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What Constitutes a Legal Contract

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Introduction

A contract is a kind of agreement that is enforceable by law. It comes under The Indian Contract Act, 1872. It is a kind of promise in which one person agrees to do something for another person and satisfy his need and for something in return after the fulfilment of the promise. The valid contract is made only by satisfying some condition which is mentioned under the act.

Agreement under Indian Contract Act, 1872

It comes under section 2(e). The section says that: –

Every promise and set of promises, forming the consideration for each other, is an agreement”

This section says that when anyone makes a promise or a set of promises with another person for some necessary consideration then both the parties come under an agreement only.

Contract under Indian Contract Act, 1872

It comes under section 2(h). According to the section says that: –

“An agreement enforceable by law is a contract”

This section states that, when someone makes a promise or the set of promises to do something or not to do something for another person for some valid consideration or something in return, it constitutes an agreement between the parties and when it is enforceable by law it becomes a contract.

Any agreement which is not enforceable by law is said to be void.

 Essential Conditions of a Legal Contract

  1. Capacity: All the parties who want to be entered into a contract or want to form it should be capable of entering into it, which means they should be competent to enter and to be the party of it. Persons who are capable to enter are: –
  • Major person,
  • The person with a sound mind,
  • The person which is not disqualified by law.

Any person which is not capable of still agrees should be considered void.

  1. Lawful Object: For any party who wants to form a contract, the objective behind it should always be lawful and for some lawful work or act to be done, the unlawful objective cannot be considered as an objective for valid agreement. It should always be considered as the void.
  2. Offer: It comes under section 2(a). Anyone who shows his willingness or voluntary to do something for another person or to obtain the consent of that person to do such act, so who voluntarily want to do make a proposal which is known as an offer. Every contract always starts with an offer.
  3. Acceptance: It comes under section 2(b). The person to whom the offer or proposal is made, if he accepts or gave consent to that proposal or offer then that offer or proposal is considered as accepted or the give the acceptance to that offer.

After the acceptance of that offer, it becomes a promise. The party who makes the offer now is known as the “promisor”. And the party who accept that offer is known as “promisee”.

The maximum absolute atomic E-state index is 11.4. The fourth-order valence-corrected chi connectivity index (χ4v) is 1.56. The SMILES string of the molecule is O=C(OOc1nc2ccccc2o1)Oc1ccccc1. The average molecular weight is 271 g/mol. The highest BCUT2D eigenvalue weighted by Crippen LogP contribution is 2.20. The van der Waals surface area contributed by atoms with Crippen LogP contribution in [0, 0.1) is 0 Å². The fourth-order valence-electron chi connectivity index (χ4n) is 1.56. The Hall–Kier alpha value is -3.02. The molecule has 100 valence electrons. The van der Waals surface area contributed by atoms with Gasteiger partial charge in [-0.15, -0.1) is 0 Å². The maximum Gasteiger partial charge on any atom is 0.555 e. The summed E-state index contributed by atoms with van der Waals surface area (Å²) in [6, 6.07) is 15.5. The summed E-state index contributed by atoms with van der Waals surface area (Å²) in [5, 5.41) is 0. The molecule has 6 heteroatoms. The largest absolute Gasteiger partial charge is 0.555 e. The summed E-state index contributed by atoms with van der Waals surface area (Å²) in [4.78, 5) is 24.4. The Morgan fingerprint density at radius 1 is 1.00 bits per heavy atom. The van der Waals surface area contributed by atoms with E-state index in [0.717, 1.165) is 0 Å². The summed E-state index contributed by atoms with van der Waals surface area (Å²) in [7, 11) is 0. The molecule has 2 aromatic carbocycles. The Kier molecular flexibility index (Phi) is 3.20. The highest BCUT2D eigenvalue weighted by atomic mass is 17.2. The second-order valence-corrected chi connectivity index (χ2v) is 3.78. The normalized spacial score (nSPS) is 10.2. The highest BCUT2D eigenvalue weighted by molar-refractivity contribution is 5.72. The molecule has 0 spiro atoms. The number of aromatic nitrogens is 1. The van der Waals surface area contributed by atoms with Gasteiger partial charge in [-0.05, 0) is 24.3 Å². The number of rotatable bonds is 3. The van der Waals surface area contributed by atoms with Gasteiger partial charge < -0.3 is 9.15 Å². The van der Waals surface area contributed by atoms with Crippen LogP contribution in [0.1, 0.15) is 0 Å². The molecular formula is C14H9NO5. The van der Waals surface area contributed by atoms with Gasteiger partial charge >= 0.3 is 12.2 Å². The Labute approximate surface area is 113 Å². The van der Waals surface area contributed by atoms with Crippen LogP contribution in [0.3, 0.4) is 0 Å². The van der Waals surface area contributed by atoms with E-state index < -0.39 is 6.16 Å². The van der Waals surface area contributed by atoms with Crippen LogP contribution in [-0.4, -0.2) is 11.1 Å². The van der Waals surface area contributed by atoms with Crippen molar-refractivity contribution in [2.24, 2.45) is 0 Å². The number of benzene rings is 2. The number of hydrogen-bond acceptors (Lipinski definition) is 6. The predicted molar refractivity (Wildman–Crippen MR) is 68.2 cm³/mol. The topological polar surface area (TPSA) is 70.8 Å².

1. Mutual consent: When two or more parties enter into a contract it should always be with the free consent or agree upon the same thing in the same sense as it is conveyed is known as mutual consent given by both the parties.

 In the making of it, there should be always a free consent of all the parties who are willing to enter into it, there should be no pressure or undue influence or any kind of Misrepresentation by any party towards the other parties.

  1. Consideration: It comes under section 2(d). When the promisor desirous to willingly or voluntarily do something or complete the promise it should always be for some consideration or something valuable in exchange for that promise.

 The promisee is liable to pay something in return to the promisor in the form of cash or cheque or in-kind there should be always a consideration. Which does not have any consideration, does not consider as valid, that one cannot be enforceable by law, it is considered as void.

  1. Enforceable by law: It comes under section 2(h). It is the most important element because if an agreement did not enforce by law it cannot be considered as a contract. An agreement only gets enforce when it satisfies all the above-mentioned elements and all the elements present in an agreement, only then it gets enforced by law.

Above mentioned all the elements have to be satisfied before getting enforce by law unless the agreement cannot be considered as valid, so that’s why it is the most important element.

So, the above mentioned all 7 elements have to satisfy step by step according to Act by all the parties involved in the making of the contract to make it valid. They all are necessary to be satisfied.

Conclusion

The Indian Contract Act, 1872 gives all the necessary elements to make the legal contract and enforce it by law. Any person who wants to be a part of it or wants to make it has fulfilled all the elements according to the act. Any person can make the contract by just satisfy all the above-mentioned elements.

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Written by Ankush Aggarwal

Ankush Aggarwal is a final year Law Student of BA.LLB Integrated Course, He is a very career-oriented person and very enthusiastic about his future and Law field. He has a keen interest in Intellectual Property Rights, Criminal Law, Human Rights, and Property Law. He likes to write articles and give speeches or Lectures on Law topics and also has an interest in listening to podcasts.

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